My Awe-Inspiring Journey is Terrie Lipsius’s account of her life from her childhood in the Philippines to her experiences as an adult in Tasmania, Australia.
Lipsius was born in Aloguinsan, a small rural village in the Philippines. When she was thirty-one years old, she began corresponding with an Australian named John Lipsius, whom she married soon after and followed back to Australia. The couple settled in Savage River, a small town in Tasmania. Here, Terrie Lipsius faced the demands of not only learning a new culture but also taking on the new roles of wife, teacher, and mother.
Though the opening line, “I would like to share with you my amazing journey through life so far,” leaves something to be desired, Lipsius paints a beguiling portrait of life. She describes the rituals of making bread, starching clothes, and enjoying the major celebrations in Aloguinsan. The description of Lipsius singing with a strong Aloguinsan accent is sweetly conveyed: “I hab to hands, the let and the right. / Hol de na pie so kle a bry.” (I have two hands, the left and the right. Hold them up high, so clean and bright.)
Lipsius’s down-to-earth and somewhat endearing first-person narrative reveals her docile and agreeable personality, which proves to be both her strength and her weakness. Her sweet nature makes her popular with her students but also allows others to take advantage of her. For example, when her sister in the Philippines is pregnant, Lipsius helps her but is treated as an indentured servant rather than as a family member. A similar thing happens when Lipsius first moves to Australia and lands a job in a school. A male teacher regards her not as a teacher but as his maid, and actually brings her clothing that needs mending.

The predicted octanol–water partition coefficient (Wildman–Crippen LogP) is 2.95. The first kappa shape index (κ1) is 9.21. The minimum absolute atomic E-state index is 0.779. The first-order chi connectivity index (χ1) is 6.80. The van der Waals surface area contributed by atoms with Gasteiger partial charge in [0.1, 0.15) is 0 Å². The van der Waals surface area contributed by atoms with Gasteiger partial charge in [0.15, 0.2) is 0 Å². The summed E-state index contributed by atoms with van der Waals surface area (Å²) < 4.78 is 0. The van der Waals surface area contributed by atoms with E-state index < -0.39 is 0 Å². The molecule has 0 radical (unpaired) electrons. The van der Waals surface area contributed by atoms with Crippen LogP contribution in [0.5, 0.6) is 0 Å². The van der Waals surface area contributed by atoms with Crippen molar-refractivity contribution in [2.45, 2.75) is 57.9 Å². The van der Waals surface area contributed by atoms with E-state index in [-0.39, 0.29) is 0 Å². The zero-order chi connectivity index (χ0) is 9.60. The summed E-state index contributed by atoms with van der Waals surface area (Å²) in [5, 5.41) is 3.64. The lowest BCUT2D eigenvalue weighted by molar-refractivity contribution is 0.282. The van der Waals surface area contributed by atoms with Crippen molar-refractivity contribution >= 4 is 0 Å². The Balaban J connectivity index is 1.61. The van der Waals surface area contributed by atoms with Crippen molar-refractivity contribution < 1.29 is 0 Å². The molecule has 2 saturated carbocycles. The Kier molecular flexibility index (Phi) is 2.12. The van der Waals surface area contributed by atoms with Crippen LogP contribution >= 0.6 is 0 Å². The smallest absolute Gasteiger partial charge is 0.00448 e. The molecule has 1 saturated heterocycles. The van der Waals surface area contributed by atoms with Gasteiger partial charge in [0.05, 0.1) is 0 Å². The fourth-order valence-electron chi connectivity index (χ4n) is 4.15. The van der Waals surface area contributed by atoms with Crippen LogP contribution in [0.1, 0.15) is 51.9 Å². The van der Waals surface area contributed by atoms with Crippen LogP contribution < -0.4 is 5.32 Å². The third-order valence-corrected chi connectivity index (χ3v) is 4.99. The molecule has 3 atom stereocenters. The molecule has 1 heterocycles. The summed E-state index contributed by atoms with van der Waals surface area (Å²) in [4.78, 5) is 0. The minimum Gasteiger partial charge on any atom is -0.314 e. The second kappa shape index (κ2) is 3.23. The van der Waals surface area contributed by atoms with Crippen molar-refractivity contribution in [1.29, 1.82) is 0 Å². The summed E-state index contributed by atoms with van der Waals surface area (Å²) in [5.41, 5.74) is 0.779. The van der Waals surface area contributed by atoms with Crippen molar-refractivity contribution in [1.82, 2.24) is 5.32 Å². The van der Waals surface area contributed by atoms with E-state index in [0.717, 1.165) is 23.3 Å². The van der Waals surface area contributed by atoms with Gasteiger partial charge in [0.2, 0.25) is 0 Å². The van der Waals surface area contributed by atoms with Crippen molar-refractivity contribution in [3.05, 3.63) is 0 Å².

Lipsius encounters many challenges that force her to grow and to become more confident and proactive, both as a teacher and as a member of the community. Though she describes some aspects of the Australian school system and how she designs lesson plans and runs her class, she does not describe the students or the school in any detail. And although her stories often hint at something more intriguing, most of the narrative remains superficial. In describing her first encounter with her Australian pen pal, the man she would eventually marry, she merely tells how her friends confirm his identity at the airport. She follows that with, “After the hugs and kisses, the other women introduced me to John. What an introduction!” Likewise, the author condenses the first four weeks of her future husband’s first visit in the Philippines to little more than one line: “John had a wonderful time during his stay in Cebu City.” This lack of detail makes the narrative read as a rushed, unfinished report rather than a rich depiction of a woman’s physical and emotional journey.
Lack of detail and the use of clichéd images and expressions to characterize milestones and life-changing events also make it difficult for the reader to become fully invested in the story. “Watching my son carrying his tiny Thomas the Tank Engine school bag was enough to trigger tears. My baby wasn’t a baby any more—he was beginning to grow up.”
There is a series of eleven black-and-white photographs (mostly of the author, her husband, and their son) at the end of the book; two of the photos appear in color as the front and back cover. These serve to illustrate certain events in the narrative, but there are no captions to provide specifics.
Although the book does highlight a few aspects of the author’s life within two different cultures, the audience of this book may be limited to people who actually know the author. That is because the description of the family, friends, and acquaintances of the author never quite come alive enough to engage the general reader.
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